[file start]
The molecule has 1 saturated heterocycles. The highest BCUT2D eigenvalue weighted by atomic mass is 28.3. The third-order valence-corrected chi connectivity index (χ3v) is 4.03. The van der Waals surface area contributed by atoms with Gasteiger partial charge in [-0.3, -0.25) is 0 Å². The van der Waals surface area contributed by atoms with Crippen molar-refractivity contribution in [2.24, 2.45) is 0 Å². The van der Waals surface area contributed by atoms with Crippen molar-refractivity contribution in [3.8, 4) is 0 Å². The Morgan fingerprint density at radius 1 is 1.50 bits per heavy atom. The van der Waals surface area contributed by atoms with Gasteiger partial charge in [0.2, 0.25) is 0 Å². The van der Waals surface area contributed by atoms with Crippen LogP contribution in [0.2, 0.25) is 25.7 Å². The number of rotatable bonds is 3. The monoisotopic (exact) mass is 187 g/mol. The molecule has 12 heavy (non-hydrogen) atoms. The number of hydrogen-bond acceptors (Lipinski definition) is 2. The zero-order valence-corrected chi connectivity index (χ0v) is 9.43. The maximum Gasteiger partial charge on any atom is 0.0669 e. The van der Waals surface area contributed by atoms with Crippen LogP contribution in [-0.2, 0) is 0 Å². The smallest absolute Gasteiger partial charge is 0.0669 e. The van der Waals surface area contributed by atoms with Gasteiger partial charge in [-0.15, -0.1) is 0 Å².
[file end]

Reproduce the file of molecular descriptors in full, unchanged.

The molecule has 1 saturated heterocycles. The highest BCUT2D eigenvalue weighted by atomic mass is 28.3. The third-order valence-corrected chi connectivity index (χ3v) is 4.03. The van der Waals surface area contributed by atoms with Gasteiger partial charge in [-0.3, -0.25) is 0 Å². The van der Waals surface area contributed by atoms with Crippen molar-refractivity contribution in [2.24, 2.45) is 0 Å². The van der Waals surface area contributed by atoms with Crippen molar-refractivity contribution in [3.8, 4) is 0 Å². The Morgan fingerprint density at radius 1 is 1.50 bits per heavy atom. The van der Waals surface area contributed by atoms with Gasteiger partial charge in [0.2, 0.25) is 0 Å². The van der Waals surface area contributed by atoms with Crippen LogP contribution in [0.2, 0.25) is 25.7 Å². The number of rotatable bonds is 3. The monoisotopic (exact) mass is 187 g/mol. The molecule has 12 heavy (non-hydrogen) atoms. The number of hydrogen-bond acceptors (Lipinski definition) is 2. The zero-order valence-corrected chi connectivity index (χ0v) is 9.43. The maximum Gasteiger partial charge on any atom is 0.0669 e. The van der Waals surface area contributed by atoms with Crippen LogP contribution in [-0.2, 0) is 0 Å². The smallest absolute Gasteiger partial charge is 0.0669 e. The van der Waals surface area contributed by atoms with Gasteiger partial charge in [-0.15, -0.1) is 0 Å².